“What we believe about God is the most important thing about us.” A.W. Tozer
What do you think about God? There’s a good chance you know a lot about Him, and good chance you believe things about Him that are true. But how do you feel about Him emotionally? Yesterday I wrote that we treat others the way we believe God treats us. But where do we get that belief? If we believe He’s condemning, or absent, or forgiving — where does that idea come from? Especially because we have such a variety of opinions among Christians. Some cower in His presence; some work hard to keep every rule; some are carefree with the rules; some jump up in His lap. God is vast and varied, yes, but where do we come up with such vast and varied views of Him?
Consider this: when you are a tiny baby, with no ability to get anything for yourself, your parents are your God, especially Dad. Mom feeds you, yes, and she certainly has a humongous impact. But Dad drives the family. That is, if he is a tyrant, everyone cowers in fears. If he is joyful, the family can breathe easily. If he holds everyone to a high standard, they jump to meet it. If he leaves disappears forever, the family feels abandoned and insecure.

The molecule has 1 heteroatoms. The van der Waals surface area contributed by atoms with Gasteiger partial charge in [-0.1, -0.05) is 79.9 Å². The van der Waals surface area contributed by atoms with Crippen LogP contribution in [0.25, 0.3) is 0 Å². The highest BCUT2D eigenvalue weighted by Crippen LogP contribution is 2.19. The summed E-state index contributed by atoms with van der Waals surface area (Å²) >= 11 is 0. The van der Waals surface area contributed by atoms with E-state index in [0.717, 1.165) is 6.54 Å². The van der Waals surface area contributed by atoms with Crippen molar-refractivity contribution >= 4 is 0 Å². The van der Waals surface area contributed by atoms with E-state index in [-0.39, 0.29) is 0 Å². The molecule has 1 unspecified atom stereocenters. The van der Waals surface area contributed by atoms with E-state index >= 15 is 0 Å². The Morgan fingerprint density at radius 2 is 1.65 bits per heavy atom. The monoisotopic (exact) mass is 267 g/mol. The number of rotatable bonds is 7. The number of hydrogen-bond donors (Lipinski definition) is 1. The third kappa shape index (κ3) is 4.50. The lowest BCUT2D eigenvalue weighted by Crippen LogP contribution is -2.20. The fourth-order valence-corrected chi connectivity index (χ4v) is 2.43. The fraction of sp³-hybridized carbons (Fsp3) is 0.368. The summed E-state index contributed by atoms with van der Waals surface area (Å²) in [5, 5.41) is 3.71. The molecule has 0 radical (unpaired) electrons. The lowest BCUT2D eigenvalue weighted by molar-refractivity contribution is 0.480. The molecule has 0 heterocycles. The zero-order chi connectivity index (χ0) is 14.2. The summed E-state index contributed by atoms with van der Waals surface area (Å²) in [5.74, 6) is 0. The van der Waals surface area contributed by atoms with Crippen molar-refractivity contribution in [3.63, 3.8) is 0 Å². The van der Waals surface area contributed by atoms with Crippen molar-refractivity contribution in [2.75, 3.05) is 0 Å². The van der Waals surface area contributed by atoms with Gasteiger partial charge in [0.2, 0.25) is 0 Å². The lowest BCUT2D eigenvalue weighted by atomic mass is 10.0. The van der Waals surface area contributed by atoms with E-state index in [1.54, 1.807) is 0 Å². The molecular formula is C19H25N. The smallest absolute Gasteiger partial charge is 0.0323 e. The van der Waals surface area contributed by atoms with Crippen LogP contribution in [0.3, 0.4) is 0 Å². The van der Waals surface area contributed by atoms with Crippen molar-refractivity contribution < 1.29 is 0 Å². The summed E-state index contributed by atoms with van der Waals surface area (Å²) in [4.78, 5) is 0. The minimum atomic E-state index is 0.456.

I recently talked to a gal who did not believe in God; to her, He simply was a figment of mankind’s imagination and she put no stock in Him. But then we talked about her father, who had been virtually non-existent in her life. Though he floated in and out in recent years, he had no part of her formative years whatsoever. As she connected the dots, tears streamed down her face. All this time she had put onto God the formative image she had of her father. And God had come up short.
If you think about how you really see God, how you categorize His requirements and his attitude toward you, you will see a pretty good picture of your dad. Consider your emotional response to God, and then see if that fits your dad as well. Let God stir that around in your heart. He may bring you some real freedom.